Each week Ross Rubin contributes Switched On, a column about consumer technology.

As TVs and Blu-ray players increasingly feature internet connections, content partnerships, and now even open operating systems, they're turning up the pressure on of standalone devices such as Apple TV and the Roku player. Indeed, Steve Jobs has said the demanding existence between the rock of the connected television and the hard place of the closed cable system is what's relegated Apple TV to "hobby" status.

In the Windows world, several companies in the netbook space such as Asus, Acer and Lenovo have popped Atom processors into slim desktop enclosures, dubbing them nettops. Dell has gone a somewhat different route, opting for more powerful desktop components in its chunky Inspiron Zino HD desktop/home theater hybrid. And now, the Mac mini has taken a step toward this role as Apple, which has been a strong backer of DisplayPort, has adorned its only display-free Mac with an HDMI port.

As Switched On discussed at the launch of Google TV, the increasing breadth of top-tier TV programming available online is combining with convincing standards-based user interfaces to make the notion of throwing powerful hardware at Web programming more compelling than ever. However, that doesn't mean that even as attractive and quet a computer as the aluminum-clad Mac mini will usurp Apple TV as the company's strongest foray into the living room.

First, while the low-profile computer may have power to spare for pumping local 1080p video to an HDTV and a simplified overscan control for adjusting output onto a television, it lacks the telltale integration that characterizes Apple's push into a consumer behavior. Front Row -- the Mac user interface layer that preceded Apple TV , hasn't evolved much since its inception, although alternative Web video user interfaces such as Hulu Desktop and Clicker.TV are alternative portals to Web video.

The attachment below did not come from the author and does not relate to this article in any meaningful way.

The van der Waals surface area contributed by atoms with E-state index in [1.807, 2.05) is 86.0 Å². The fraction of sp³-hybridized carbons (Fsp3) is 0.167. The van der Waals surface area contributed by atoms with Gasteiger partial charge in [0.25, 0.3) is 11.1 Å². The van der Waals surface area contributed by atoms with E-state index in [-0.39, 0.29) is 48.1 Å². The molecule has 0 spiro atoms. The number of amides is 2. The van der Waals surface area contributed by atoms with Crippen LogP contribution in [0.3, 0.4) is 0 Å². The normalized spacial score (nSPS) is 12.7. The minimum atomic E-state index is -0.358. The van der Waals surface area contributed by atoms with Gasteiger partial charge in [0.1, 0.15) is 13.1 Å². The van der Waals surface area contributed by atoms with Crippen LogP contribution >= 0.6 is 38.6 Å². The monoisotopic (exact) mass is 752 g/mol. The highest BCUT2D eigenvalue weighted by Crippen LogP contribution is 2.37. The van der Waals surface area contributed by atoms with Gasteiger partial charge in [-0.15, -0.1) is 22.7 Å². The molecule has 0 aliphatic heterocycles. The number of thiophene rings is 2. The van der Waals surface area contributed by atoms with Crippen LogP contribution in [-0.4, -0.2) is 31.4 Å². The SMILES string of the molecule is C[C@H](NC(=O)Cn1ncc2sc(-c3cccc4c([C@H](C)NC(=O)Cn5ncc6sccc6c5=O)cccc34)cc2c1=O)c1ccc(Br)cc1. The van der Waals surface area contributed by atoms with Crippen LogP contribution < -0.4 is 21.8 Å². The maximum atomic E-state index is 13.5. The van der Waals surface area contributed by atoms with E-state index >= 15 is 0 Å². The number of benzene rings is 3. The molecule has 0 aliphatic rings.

The new Mac mini lacks the telltale integration that characterizes Apple's push into a consumer behavior.


Second, while Apple may have succumbed to the licensing fees of HDMI, it maintains the seal on the "bag of hurt" that is Blu-ray licensing. Of course, the company's iTunes store competes with physical disc distribution, and most Windows-based nettops lack any optical drive. Nevertheless, Dell offers Blu-ray as an option for its Zino.

Finally, even without a Blu-ray drive or any integrated DVR capabilities, Apple's consolidation of the Mac mini baseline configurations into a single $699 product continues the upward pricing push for Apple's least expensive Mac. That's double the price of some nettops, three times the price of AppleTV, and seven times the price of the Roku player.

The new Mac mini's HDMI port will streamline connecting to an HDTV for commercial applications, presentations, residential systems integrators, or enthusiasts who have paired it with an Elgato TV recording product. Combined with its mini DisplayPort port, it will also facilitate dual-monitor use on the desktop. But whatever Apple's path to the mainstream living room may be beyond Apple TV, it's not the Mac mini.


Ross Rubin is executive director of industry analysis for consumer technology at market research and analysis firm The NPD Group. Views expressed in Switched On are his own.

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Switched On: New Mac mini a mixed Apple TV alternative